even at every feed).
• Has a high-pitched crying over prolonged periods and your baby has other
symptoms like diarrhea or a fever. Note that babies can be extra-fussy
late afternoon and evening hours. See the period of purple crying at
www.purplecrying.info.
A HEALTHy START FOR BABy AnD ME
What You
Can Expect After
the Birth
The first 6 weeks after birth is
known as the postpartum period.
During this time, your uterus will
return to almost its pre-pregnant
size and shape, your milk supply
is establishing to breastfeed, your
body is physically healing, and your
hormone levels are stabilizing.
In this section you will learn about:
(1) C
hanges to your body after
you had a baby.
(2) Y
our changing feelings.
(3) Having support.
(4) When to get help.
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Changes to Your Body After Birth
There are many normal changes that will happen to your body after you have a baby.
Afterpains
After your baby is born you may feel painful contractions as your uterus goes back to
its normal size. This is normal. Your health care provider will check to make sure that
this is happening. You may feel these pains the most when you breastfeed because
your baby’s sucking helps your uterus return to its normal size. Afterpains usually go
away after a week. Call your health care provider if the afterpains do not go away or if
they are very painful.
Bleeding from your Vagina
You will have bleeding from your vagina for 2 to 6 weeks. At first, the bleeding will
be heavy and dark red. In a few days the bleeding will slow down. The colour will
change to brown, pink, and then to white. It is important to keep this area clean and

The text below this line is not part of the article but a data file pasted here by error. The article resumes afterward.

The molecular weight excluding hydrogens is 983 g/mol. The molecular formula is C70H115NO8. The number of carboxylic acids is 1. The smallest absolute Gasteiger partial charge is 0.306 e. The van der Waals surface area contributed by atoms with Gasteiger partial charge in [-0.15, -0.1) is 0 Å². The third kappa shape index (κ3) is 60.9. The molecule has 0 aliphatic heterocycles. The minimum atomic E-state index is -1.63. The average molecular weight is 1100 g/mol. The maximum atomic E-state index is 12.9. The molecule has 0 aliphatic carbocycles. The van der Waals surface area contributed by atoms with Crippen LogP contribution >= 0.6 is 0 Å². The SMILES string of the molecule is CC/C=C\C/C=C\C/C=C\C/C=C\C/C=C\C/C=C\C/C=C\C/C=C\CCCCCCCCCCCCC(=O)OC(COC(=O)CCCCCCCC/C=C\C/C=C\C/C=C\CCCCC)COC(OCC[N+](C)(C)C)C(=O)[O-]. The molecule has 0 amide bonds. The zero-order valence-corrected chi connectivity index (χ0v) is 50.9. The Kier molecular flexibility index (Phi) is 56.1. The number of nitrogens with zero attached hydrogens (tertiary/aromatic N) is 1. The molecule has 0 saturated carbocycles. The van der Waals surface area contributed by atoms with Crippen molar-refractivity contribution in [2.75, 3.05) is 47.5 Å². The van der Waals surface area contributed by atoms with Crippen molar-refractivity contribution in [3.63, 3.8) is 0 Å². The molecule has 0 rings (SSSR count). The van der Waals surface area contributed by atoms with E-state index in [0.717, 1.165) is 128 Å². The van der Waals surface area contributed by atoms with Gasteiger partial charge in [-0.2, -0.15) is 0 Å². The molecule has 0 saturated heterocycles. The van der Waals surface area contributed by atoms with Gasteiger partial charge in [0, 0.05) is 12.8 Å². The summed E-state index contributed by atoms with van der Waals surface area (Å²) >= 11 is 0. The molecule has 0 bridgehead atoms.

to change your pad often. Do not use a tampon during this time.
Call your health care provider if your flow is heavier than normal, is heavier than a
period, smells bad, or has large clots.
Sore Perineum
The area between your legs may be sore or swollen. If you had stitches you may feel
more pain. Try freezing a damp maxi pad and putting it in your underwear. Try sitting
in a warm bath. Also, keep the area very clean by pouring warm water on the area
between your legs after you pass urine or have a bowel movement. You should also
do the Kegel exercises (see page 36) you learned when you were pregnant. Call your
health care provider if the stitches open or if you notice smelly fluid.
Constipation
You may find it hard to have a bowel
movement after your baby is born. Eat foods
high in fibre and drink lots of fluids to make
the bowel movement softer and easier to
pass. Call your health care provider if you
are constipated for more than 3 days.
Breasts
Your breasts will get firmer and bigger. Your
breastmilk will be yellow at first (colostrum).
Colostrum provides everything your baby
needs. See pages 60-63 for more information.
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A HEALTHy START FOR BABy AnD ME
Hemorrhoids
Women can get hemorrhoids during pregnancy
and after they have a baby. Eat foods high in
fibre and drink lots of fluids to keep the bowel
movement soft and easy to pass. Ask your health
care provider about medicines that may help.
Hemorrhoids
Rectum
Hard to Pass Urine
You may find it hard to pass urine for a couple of days
after your baby is born. Drink lots of fluids and remind
yourself to go to the toilet even if you do not feel like you
have to go. If it burns or hurts when you pass urine or
you really cannot pee, talk to your health care provider.
Getting your Period